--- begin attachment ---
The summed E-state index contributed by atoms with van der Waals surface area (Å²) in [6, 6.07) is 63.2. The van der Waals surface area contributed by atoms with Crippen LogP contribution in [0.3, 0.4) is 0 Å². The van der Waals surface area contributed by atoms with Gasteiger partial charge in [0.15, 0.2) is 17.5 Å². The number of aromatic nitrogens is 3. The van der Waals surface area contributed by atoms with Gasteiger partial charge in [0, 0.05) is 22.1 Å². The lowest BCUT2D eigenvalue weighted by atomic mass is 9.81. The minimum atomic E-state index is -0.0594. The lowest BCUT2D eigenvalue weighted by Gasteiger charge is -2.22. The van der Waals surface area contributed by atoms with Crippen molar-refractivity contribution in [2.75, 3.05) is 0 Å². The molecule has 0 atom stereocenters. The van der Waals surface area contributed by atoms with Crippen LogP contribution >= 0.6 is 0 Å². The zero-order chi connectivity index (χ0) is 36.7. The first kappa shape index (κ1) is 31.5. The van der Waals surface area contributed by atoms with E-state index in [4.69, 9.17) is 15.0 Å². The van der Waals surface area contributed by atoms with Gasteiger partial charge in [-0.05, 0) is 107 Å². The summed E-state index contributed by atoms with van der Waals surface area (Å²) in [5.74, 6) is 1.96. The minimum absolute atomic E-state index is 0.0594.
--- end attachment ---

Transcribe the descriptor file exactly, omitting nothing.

The summed E-state index contributed by atoms with van der Waals surface area (Å²) in [6, 6.07) is 63.2. The van der Waals surface area contributed by atoms with Crippen LogP contribution in [0.3, 0.4) is 0 Å². The van der Waals surface area contributed by atoms with Gasteiger partial charge in [0.15, 0.2) is 17.5 Å². The number of aromatic nitrogens is 3. The van der Waals surface area contributed by atoms with Gasteiger partial charge in [0, 0.05) is 22.1 Å². The lowest BCUT2D eigenvalue weighted by atomic mass is 9.81. The minimum atomic E-state index is -0.0594. The lowest BCUT2D eigenvalue weighted by Gasteiger charge is -2.22. The van der Waals surface area contributed by atoms with Crippen molar-refractivity contribution in [2.75, 3.05) is 0 Å². The molecule has 0 atom stereocenters. The van der Waals surface area contributed by atoms with Crippen LogP contribution >= 0.6 is 0 Å². The zero-order chi connectivity index (χ0) is 36.7. The first kappa shape index (κ1) is 31.5. The van der Waals surface area contributed by atoms with E-state index in [4.69, 9.17) is 15.0 Å². The van der Waals surface area contributed by atoms with Gasteiger partial charge in [-0.05, 0) is 107 Å². The summed E-state index contributed by atoms with van der Waals surface area (Å²) in [5.74, 6) is 1.96. The minimum absolute atomic E-state index is 0.0594.